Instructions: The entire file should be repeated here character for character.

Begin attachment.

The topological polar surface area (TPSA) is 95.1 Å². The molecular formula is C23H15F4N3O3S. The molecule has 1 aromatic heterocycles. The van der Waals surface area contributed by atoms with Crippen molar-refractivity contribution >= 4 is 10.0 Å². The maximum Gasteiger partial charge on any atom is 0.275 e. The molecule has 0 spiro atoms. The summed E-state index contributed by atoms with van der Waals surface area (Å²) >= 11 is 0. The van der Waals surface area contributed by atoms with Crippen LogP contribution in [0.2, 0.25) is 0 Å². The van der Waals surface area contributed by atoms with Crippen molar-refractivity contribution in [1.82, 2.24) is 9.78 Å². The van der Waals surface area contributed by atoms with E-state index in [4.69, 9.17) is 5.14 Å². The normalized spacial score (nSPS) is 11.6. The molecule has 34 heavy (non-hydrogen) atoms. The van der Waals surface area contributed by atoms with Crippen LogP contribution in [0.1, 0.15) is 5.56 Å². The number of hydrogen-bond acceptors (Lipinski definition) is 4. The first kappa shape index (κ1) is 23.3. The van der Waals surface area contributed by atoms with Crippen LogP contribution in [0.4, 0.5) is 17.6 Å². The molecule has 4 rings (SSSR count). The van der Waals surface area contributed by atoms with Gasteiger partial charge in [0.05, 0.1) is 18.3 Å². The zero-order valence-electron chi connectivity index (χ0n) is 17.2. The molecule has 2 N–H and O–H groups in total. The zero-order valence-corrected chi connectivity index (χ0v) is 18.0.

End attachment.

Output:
The topological polar surface area (TPSA) is 95.1 Å². The molecular formula is C23H15F4N3O3S. The molecule has 1 aromatic heterocycles. The van der Waals surface area contributed by atoms with Crippen molar-refractivity contribution >= 4 is 10.0 Å². The maximum Gasteiger partial charge on any atom is 0.275 e. The molecule has 0 spiro atoms. The summed E-state index contributed by atoms with van der Waals surface area (Å²) >= 11 is 0. The van der Waals surface area contributed by atoms with Crippen LogP contribution in [0.2, 0.25) is 0 Å². The van der Waals surface area contributed by atoms with Crippen molar-refractivity contribution in [1.82, 2.24) is 9.78 Å². The van der Waals surface area contributed by atoms with E-state index in [4.69, 9.17) is 5.14 Å². The normalized spacial score (nSPS) is 11.6. The molecule has 34 heavy (non-hydrogen) atoms. The van der Waals surface area contributed by atoms with Crippen LogP contribution in [0.1, 0.15) is 5.56 Å². The number of hydrogen-bond acceptors (Lipinski definition) is 4. The first kappa shape index (κ1) is 23.3. The van der Waals surface area contributed by atoms with Crippen LogP contribution in [0.4, 0.5) is 17.6 Å². The molecule has 4 rings (SSSR count). The van der Waals surface area contributed by atoms with Gasteiger partial charge in [0.05, 0.1) is 18.3 Å². The zero-order valence-electron chi connectivity index (χ0n) is 17.2. The molecule has 2 N–H and O–H groups in total. The zero-order valence-corrected chi connectivity index (χ0v) is 18.0.